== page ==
Emojis as words – Oxford Dictionaries Word of the Year

Last week, Oxford Dictionaries announced the ‘Face with Tears of Joy’ emoji as its 2015 Word of the Year (for the US and the UK).



Except not really.

For what it’s worth, I don’t emoji. I’m not cool enough. (Remember when you were a kid and you had to program the VCR for your parents and you thought they were LAME with a capital L-A-M-E? I feel I’ve reached that stage of LAMEhood a lot earlier in life than my parents did.)

But I’m still a big fan of this announcement, and I’m impressed with the team that made the decision and announced it to the world. They would have known that the purists would be OUTRAGED that a non-word would be chosen as a word. (In fact, maybe that was the point. Who doesn’t love a good language debate?)

But they stuck with it. This was the single most popular emoji worldwide in 2015. It captures so much in a single image, and is understood across borders of language, literacy and sarcasm.

Besides, is it really a non-word? What is a word? This from the fifth edition of the Macquarie Dictionary:

word noun 1. a sound or a combination of sounds, or its written or printed representation, used in any language as the sign of a concept.

The sign of a concept. The concept of shedding tears of joy, perhaps? Or of laughing until you cry?

If a picture is worth a thousand words, then an emoji has to be worth … well, at least four. Take these two. ‘Face with Tears of Joy.’ ‘Smiling Face with Sunglasses’.


Just as there are subtle differences in use with words, so there are with emojis.

I challenge you to pick one of the potential meanings of either of these emojis, then think of a single word that would express that meaning. A single word. Can you do it?

I can’t. I really can’t. “I just laughed until I cried. What a pisser!” “Living the life, bro. All cool.” Neither of these conveys the strength of the emotions as well as those little pictures, and they use far more words. And ‘lmao’ and ‘cool’ certainly don’t cut it.

That’s why emojis are so useful. So powerful. So popular. And, whatever your view of them, that’s why they’re here to stay in our largely electronic world.

Adding them to the dictionary should be interesting, though. Stay tuned in future years for how that plays out. Will we have separate emojionaries? (Too bad ‘Pictionary’ is already taken.) And how will the images be ordered? What system do you use when alphabetisation isn’t available?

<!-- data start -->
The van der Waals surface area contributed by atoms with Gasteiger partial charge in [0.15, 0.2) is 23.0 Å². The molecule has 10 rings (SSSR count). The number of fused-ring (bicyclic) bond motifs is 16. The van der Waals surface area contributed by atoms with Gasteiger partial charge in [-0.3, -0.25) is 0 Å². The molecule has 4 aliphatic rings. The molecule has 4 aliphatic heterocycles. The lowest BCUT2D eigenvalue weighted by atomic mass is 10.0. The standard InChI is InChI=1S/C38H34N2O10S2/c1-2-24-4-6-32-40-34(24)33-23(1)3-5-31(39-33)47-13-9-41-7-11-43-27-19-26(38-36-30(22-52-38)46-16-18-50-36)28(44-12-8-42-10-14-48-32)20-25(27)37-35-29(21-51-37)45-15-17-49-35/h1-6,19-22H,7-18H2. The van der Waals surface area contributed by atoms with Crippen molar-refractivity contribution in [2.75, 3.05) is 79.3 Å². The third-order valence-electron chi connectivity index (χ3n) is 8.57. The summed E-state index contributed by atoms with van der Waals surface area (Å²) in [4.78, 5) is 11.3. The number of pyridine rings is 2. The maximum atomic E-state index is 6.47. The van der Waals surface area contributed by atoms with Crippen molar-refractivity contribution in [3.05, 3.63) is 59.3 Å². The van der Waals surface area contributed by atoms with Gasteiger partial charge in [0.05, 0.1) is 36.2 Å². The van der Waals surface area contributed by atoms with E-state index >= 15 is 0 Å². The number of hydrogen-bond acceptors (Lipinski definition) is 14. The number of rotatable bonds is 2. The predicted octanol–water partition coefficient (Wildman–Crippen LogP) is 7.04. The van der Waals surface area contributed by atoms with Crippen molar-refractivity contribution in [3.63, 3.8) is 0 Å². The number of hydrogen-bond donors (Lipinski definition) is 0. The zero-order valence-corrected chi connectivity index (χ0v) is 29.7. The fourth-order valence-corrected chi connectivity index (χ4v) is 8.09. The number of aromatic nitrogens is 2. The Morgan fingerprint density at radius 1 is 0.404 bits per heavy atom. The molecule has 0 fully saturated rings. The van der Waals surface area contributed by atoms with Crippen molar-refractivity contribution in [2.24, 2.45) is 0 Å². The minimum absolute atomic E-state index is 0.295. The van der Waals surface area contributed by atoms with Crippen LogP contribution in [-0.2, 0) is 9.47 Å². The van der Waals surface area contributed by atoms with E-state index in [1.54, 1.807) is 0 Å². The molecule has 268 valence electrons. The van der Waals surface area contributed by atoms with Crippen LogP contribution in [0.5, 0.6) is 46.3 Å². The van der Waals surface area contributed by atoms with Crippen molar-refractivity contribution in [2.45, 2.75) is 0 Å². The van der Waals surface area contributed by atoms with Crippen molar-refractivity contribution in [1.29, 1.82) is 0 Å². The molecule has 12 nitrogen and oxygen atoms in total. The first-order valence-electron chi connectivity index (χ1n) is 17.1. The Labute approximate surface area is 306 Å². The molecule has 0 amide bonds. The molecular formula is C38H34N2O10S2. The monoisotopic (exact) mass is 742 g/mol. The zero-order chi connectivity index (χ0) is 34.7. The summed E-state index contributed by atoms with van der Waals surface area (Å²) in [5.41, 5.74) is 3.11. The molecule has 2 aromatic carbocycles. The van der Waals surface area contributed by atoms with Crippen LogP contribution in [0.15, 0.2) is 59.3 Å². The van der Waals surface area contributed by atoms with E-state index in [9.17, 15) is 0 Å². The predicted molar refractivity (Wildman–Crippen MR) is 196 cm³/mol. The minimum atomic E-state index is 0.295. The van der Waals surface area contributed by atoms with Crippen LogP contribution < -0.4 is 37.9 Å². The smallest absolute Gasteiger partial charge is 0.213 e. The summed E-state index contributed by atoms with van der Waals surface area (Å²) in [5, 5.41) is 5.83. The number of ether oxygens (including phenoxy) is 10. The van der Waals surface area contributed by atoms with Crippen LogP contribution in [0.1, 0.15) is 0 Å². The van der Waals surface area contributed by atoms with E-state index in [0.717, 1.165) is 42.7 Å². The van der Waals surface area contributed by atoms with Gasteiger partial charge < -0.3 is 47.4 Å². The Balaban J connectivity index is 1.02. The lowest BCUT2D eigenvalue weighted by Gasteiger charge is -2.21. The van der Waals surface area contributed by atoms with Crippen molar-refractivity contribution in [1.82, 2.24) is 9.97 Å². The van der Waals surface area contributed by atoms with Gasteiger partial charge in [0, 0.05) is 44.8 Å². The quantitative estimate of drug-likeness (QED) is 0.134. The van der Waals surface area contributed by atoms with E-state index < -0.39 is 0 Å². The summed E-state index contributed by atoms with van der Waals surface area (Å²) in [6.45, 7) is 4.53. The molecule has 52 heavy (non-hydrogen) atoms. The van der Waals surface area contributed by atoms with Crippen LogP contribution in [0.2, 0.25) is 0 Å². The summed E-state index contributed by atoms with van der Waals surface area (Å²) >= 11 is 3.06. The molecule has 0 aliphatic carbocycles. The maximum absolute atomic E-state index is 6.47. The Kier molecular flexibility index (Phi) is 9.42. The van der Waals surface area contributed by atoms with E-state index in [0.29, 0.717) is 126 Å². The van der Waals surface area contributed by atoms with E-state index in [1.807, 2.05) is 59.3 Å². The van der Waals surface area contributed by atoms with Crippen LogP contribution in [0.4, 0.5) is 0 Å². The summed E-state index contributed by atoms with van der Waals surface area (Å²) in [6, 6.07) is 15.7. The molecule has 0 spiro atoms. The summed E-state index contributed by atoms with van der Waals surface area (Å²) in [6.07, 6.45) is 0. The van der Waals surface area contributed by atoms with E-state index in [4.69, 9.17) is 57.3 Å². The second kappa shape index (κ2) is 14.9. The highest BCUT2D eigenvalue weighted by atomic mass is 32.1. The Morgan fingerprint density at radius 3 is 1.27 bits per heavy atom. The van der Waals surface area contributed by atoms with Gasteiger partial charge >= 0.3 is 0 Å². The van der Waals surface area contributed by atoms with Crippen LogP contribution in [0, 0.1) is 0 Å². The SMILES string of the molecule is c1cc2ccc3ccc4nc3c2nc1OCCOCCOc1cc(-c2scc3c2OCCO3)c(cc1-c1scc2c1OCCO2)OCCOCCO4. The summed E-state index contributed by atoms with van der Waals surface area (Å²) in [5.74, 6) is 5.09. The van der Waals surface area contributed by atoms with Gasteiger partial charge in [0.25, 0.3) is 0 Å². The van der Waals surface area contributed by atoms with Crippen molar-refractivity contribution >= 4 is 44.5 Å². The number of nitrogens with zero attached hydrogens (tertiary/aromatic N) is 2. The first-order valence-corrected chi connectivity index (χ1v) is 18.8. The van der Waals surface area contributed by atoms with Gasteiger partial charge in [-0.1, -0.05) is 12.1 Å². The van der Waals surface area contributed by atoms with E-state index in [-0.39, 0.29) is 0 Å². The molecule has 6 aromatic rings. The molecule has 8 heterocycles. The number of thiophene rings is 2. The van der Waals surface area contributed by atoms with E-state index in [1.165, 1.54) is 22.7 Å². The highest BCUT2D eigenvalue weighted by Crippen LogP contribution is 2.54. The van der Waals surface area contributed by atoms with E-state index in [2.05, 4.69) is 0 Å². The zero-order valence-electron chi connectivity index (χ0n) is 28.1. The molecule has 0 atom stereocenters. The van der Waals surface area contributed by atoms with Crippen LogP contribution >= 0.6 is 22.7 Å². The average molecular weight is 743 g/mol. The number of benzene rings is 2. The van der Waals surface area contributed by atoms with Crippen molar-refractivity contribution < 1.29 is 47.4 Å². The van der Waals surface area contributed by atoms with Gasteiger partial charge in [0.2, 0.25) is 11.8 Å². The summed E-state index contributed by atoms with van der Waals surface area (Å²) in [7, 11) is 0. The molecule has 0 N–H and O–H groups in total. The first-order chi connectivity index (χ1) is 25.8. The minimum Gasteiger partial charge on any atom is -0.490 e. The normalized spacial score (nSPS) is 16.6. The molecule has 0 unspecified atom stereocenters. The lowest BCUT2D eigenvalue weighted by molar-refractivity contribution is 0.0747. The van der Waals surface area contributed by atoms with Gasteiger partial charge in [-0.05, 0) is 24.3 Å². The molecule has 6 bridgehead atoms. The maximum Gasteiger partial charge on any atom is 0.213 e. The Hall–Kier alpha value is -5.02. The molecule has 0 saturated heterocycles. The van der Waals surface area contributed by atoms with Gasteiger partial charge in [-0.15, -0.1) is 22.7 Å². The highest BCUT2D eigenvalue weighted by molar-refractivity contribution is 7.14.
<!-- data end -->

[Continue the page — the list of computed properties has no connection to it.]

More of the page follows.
Sorry. Tangent. That happens when I talk words. Back to the Word of the Year announcement.

I was very happy to see ‘they’ in the shortlist for words of the year.


Not as a new word, of course. ‘They’ has been the third person plural pronoun FOR. EV. AH.

But it has now gained widespread acceptance as the gender-neutral third person singular pronoun.

When I wrote about ‘they’ earlier this year, I remember one Twitter reader replying with, “Nope. Never gonna happen. ‘They’ is plural. Period.”

Unfortunately for them, they were wrong. *insert ‘Face with Tears of Joy’ emoji here*

Meanwhile, the Oxford Dictionaries Australian Word of the Year is yet to be announced. And Macquarie Dictionary will wait until 2016 to make its decision (using the novel approach of waiting until the year is over before choosing the word to define it).

This word nerd can’t wait to vote!


What do you think of awarding an emoji Word of the Year? And what would you like to see as Australia’s Word of the Year for 2015?


  1. says

    Even as a non-emoji person myself, I am totally down with that being selected as the winner. I have a massive problem with “on fleek” though. I have on heard one single human being use that term all year. Maybe ‘cos I’m old. But anyhoo, I don’t think it deserves a place – it’s the 2015 equivalent of “fetch”. STOP TRYING TO MAKE “ON FLEEK” HAPPEN, PEOPLE.

  2. says

    I heard that the word of the year was not a word the other day. At first I was a little gob smacked, but then I figured it’s a sign of the times as we are communicating in writing in completely different ways. I’m glad they chose a “I’m so happy I’m crying” word of the year, We need as much “I’m so happy” as we can get …

  3. says

    I love emojis. They are like a new dimension to language. Remember Julie Bishop’s interview with buzzfeed? It was great. I love pure language but I think even us purists need to recognise that it’s evolving.

  4. says

    I don’t emoji but I do insert manual smiley faces… :-) and winky faces… 😉 Ant that’s about it. I’ve only recently discovered how to find emojis on my iPad but that’s about it. The guys I work with are always inserting gifs or giphys or something into their conversations…

    Maybe I’m getting old.

    • says

      Haha, my blog page auto-emojied your manual smilies! Emojis are taking over the world. THE WORLD!